Hundreds of Pacific Islanders have access to higher education through SDSU’s Interwork Institute.
Geoff Chase, dean of undergraduate studies, (front, far left), with graduates of SDSU's master's program in postsecondary educational leadership.
Two San Diego State alumni will assume top government positions in the South Pacific next month—living proof of the university’s expanding global reach.
In November, Lolo Letalu Matalasi Moliga was elected governor and Lemanu Peleti Mauga was elected lieutenant governor of American Samoa. The two SDSU alumni will assume office on Jan. 3, 2013.
Both are graduates of the Department of Administration, Rehabilitation, and Postsecondary Education’s
Master of Arts degree program in Postsecondary Educational Leadership, one of several blended distance learning programs SDSU’s Interwork Institute
operates in American Samoa, the Republic of Palau, the Republic of the Marshall Islands and the Federated States of Micronesia.
“By partnering with government agencies and educational institutions in these emerging island nations, SDSU has become an international force in nontraditional distance learning,” said Steve Spencer, director of the Interwork Institute Center for Pacific Studies.Long history in the Pacific
Interwork’s Center for Distance Learning and Center for Pacific Studies have delivered blended distance learning programs in the Western and South Pacific for the past 20 years. More than 300 students have graduated from the MA and BA programs, and many have assumed challenging leadership positions.
The Interwork Institute’s long history in the Pacific Region is one of collaboration with local institutions in the education and training of K-12 teachers and principals, college instructors and administrators, professionals in the ministries of education and rehabilitation counselors and administrators.
The public administration and curriculum and instruction specialization courses in American Samoa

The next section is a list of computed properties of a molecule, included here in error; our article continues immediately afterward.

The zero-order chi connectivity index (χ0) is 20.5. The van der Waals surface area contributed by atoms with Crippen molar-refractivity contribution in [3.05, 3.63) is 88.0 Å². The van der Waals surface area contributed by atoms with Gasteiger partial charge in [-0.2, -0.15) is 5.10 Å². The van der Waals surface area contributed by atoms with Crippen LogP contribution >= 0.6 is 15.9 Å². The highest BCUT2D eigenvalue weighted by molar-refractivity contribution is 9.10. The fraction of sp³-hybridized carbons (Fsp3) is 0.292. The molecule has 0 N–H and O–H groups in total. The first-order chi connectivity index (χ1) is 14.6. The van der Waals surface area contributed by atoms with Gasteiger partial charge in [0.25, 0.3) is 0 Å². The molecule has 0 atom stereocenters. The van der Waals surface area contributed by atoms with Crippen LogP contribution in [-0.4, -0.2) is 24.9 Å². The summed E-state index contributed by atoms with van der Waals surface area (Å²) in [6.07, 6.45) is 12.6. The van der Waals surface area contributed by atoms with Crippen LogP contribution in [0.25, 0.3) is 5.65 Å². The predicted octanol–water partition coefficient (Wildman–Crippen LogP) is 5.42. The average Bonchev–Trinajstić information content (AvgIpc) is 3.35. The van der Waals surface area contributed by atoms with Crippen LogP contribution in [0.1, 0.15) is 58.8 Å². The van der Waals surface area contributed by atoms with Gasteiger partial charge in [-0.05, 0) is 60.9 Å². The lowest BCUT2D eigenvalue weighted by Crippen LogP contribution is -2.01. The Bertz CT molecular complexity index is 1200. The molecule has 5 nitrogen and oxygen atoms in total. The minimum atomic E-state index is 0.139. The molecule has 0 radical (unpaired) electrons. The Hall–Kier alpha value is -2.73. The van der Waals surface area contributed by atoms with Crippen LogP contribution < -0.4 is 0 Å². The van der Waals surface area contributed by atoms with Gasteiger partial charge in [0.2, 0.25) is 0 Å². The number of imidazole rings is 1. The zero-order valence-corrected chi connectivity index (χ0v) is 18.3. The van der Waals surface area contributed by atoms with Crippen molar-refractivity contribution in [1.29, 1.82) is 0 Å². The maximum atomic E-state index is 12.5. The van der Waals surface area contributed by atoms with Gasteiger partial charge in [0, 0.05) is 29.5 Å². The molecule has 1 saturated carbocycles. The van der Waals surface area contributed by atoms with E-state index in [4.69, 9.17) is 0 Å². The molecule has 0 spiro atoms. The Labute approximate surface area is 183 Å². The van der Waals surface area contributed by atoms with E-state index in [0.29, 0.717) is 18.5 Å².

are the newest innovative programs customized to meet identified local demands.
Investing in education
Throughout the small remote island nations of the Pacific, these programs have a tremendous impact. In the Republic of Palau
, for example, SDSU partners with Palau Community College to offer bachelor’s and master’s degrees for educators.
More than 200 local K-12 teachers and community college faculty and administrators have graduated from the program since 1998, a significant number in a country with less than 25,000 people.
“Ours is the only local program serving teachers who aspire to more than an associate’s degrees,” said Patrick Tellei, Ph.D., President Palau Community College. “Soon, we will be able to ensure that every teacher in Palau has at least a bachelor’s degree.”90 percent graduation rate
The program in the Republic of Palau is an example of collaborative success, said Caren Sax, co-director of the Interwork Institute. SDSU establishes transfer requirements for the associate degree students while educational leaders in Palau identify the candidates from a pool of incumbent teachers.
Each group or cohort progresses through the program together. More than 90 percent of students graduate, and nearly all receive financial aid from the government. In addition, SDSU faculty spend time on-site in Palau, providing face-to-face instruction, and then continue the courses via distance education as students progress through the program.
Palau’s investment in higher education along with other Pacific nations now serves as a model for others seeking to offer teachers and other professionals an avenue for career advancement without having to leave the islands they call home.